“Mr. Dussel is a meticulous man of science who butts heads with a capricious teenage girl,” Labanaris said.
Although Mr. Dussel has a difficult time adjusting to the close quarters, Labanaris believes Dussel is “extremely grateful to be accepted into protection and ultimately finds his place in the family unit.”
Again, the good and positive features of these characters surface in a time of crisis.
Sarah Pierce of North Kingstown plays Mr. Frank’s office secretary, Miep Gies, who risked her own life almost every day to bring groceries, toiletries and, perhaps most important of all, news from the outside world into the confines of the secret annex.
Pierce greatly admired the character’s devotion and tenacity.
“Miep became very close to the family. She was such a strong woman and very loyal,” said Pierce.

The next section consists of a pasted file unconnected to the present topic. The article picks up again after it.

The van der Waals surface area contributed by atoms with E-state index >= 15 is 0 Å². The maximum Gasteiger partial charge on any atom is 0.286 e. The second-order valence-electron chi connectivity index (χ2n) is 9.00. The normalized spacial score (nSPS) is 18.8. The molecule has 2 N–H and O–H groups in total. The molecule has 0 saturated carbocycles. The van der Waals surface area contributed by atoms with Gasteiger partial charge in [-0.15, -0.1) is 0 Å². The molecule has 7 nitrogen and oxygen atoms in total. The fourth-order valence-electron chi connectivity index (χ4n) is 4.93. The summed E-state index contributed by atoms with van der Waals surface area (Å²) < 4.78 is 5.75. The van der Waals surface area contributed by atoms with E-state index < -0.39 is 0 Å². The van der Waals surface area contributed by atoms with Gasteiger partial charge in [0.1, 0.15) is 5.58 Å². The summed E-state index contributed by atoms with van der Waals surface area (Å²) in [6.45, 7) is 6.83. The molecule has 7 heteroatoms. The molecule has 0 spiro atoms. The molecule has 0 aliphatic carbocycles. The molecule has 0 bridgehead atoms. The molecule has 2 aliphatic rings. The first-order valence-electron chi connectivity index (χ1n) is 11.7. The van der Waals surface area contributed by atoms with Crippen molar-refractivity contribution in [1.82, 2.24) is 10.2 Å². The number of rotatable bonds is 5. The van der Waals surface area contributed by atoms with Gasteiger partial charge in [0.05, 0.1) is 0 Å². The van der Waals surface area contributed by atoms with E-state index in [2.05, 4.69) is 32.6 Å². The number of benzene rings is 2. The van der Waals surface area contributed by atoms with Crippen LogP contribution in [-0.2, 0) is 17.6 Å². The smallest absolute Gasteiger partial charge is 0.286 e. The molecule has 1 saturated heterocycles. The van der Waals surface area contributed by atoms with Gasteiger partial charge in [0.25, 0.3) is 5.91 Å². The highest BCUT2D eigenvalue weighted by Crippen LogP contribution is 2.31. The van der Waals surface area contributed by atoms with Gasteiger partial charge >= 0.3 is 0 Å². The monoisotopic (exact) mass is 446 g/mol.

It was Miep who actually found Anne’s diary scattered across the floor of the secret annex after the Nazis raided the Franks’ makeshift home and arrested all occupants. Miep saved the diary for one year, hoping to return it to Anne herself. Sadly, after Anne’s death at Bergen-Belsen concentration camp in March 1945, Miep was able to give Anne’s precious journal to Mr. Frank—the sole survivor of the siege. He published Anne’s work in 1947.
Certainly, “The Diary of Anne Frank” carries a weighty message, and Turner acknowledges the responsibility this carries. However, she said the preparation remains the same. “I approach every play from the page out,” said Turner.
She added, “Many people are going to come in with preconceived emotions with such a well-known topic. Afterall, World War II and the Holocaust are such an important time in our world’s history. Almost everyone has some connection … and we can use that to our advantage.”